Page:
R2AK Time Machine Day 14/25

Published on June 29th, 2020

For five years, the Race to Alaska, a 750-mile course from Port Townsend, Washington to Ketchikan, Alaska, proved that journey trumps destination, and while COVID-19 cancelled the 2020 edition, the Organizing Authority is, for 25 days, sharing their fondest memories from the previous races. Enjoy!

Repeat offenders can be human and can be boats. Today we look at Team A Pirate Looks at 30, a So-Cal brother/sister duo plus 1, who brought an Etchells which, along with the infamous Santa Cruz 27, would become a repeat vessel in R2AK.

The team also committed the first known R2AK mike drop, landing in Ketchikan and immediately giving the boat to the Ketchikan Yacht Club—home of the Friday night weekly carnivore feed and racer debauch—as they repacked their duffel for the next flight home. The Etchells lives today, and you could be its next R2AK shepherd.

The human repeat offender is Katy Stewart, Captain of Team Onism, Team Global Diving, Team Global, and Team Razzle Dazzle (x2). She has hustled out anyone she can find to race with her: sister, co-workers, and Elan, the husband, who in a flash of genius realized he could do the race in a different boat and be his own Captain. Or Katy may have just decided to race solo for any number of reasons (see yesterday’s intro).

Regardless, in 2015 Team Onism (above) was a set of sisters plus 1 Jenny that made up the all-woman crew who boiled hands, sailed savaged coastlines, and would not, ever, stop laughing and making jokes. They began a legacy involving ukuleles, broken boats, sequins, and pickled teeth. They win every year, but I’m still unsure of what or who they are beating.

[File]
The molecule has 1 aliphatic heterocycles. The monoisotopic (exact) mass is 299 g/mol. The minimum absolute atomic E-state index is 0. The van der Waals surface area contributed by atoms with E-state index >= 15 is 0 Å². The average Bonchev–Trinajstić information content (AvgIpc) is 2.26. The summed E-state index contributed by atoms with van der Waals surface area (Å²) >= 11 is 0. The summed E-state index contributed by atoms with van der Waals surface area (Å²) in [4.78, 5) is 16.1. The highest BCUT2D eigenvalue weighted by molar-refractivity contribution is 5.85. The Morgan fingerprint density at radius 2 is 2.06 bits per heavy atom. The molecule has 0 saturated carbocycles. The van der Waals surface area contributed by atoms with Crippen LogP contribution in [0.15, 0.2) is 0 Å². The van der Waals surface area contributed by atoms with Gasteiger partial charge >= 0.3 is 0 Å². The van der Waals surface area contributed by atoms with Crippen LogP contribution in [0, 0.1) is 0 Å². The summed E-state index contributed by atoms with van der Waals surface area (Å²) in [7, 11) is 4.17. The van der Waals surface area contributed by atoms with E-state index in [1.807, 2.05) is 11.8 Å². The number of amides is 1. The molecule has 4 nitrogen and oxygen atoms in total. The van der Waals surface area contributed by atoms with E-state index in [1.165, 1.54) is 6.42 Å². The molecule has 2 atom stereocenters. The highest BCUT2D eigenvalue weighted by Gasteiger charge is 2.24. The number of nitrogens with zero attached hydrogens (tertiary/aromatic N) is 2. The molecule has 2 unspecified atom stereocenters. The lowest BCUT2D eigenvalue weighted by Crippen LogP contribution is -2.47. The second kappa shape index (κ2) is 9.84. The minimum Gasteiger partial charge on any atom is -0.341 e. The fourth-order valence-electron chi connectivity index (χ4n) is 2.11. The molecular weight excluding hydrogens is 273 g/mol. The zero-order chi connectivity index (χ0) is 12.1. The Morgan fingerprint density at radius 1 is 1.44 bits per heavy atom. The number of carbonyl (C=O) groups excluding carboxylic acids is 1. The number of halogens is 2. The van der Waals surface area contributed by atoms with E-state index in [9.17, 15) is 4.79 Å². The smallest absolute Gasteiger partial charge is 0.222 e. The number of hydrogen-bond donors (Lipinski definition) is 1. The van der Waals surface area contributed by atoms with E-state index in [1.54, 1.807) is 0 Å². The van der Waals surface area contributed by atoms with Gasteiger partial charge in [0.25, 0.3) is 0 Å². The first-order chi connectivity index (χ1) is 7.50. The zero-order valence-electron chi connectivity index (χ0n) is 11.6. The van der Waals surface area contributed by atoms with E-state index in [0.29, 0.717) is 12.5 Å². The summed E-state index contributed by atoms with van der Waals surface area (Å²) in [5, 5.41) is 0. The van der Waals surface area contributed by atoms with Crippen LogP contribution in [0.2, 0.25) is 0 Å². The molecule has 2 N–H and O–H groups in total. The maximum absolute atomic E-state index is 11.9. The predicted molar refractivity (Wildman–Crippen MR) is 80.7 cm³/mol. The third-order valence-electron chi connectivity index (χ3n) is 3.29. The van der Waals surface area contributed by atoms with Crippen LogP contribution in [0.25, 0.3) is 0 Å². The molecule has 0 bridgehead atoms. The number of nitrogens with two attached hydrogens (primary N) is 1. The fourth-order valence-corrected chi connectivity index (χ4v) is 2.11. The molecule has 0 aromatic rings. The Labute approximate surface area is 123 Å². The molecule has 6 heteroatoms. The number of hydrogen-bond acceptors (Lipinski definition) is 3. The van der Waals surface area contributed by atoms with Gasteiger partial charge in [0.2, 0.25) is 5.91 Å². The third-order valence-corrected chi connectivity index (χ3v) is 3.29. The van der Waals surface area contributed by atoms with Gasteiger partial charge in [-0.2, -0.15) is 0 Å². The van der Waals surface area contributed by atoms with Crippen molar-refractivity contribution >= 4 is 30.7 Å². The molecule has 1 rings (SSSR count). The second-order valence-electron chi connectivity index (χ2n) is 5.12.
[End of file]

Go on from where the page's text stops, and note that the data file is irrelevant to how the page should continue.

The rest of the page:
2016 Day 12: The Family of Community
While classless snark might be the lingua franca of the kingdom of bumper stickers and cheap t-shirts (Honk if you’re horny, Easy does it, Free Leonard Peltier), sentimental sayings are de rigeur of the more elemental media (God Bless this mess, Smile more, worry less, Love makes a family); stencil-painted wood and laser etched rocks you only can buy though inflight magazines (Skymall, R.I.P.) and stores that are frequented exclusively by grandparents and vacationing evangelicals.

Laser etched emotional sayings—it’s as if rocks largely possess horrible souls and the rebellious teens from the Precambrian era act out by getting them as tattoos of defiance. “It takes a village to raise a child” may be the tramp stamp for the igneous and sedimentary.

While it’s likely we should have eaten only half of the brownie that got us here, and by in large reading those rocks make our lunch come up half-way. The sentiment of a village raising a child, that family and community matters and is part of connective tissue of our society? We love that, and the two finishers of the R2AK’s 13th day, Team A Pirate Looks at 30 and Team Onism’s finish embodies the idea of community to a tee.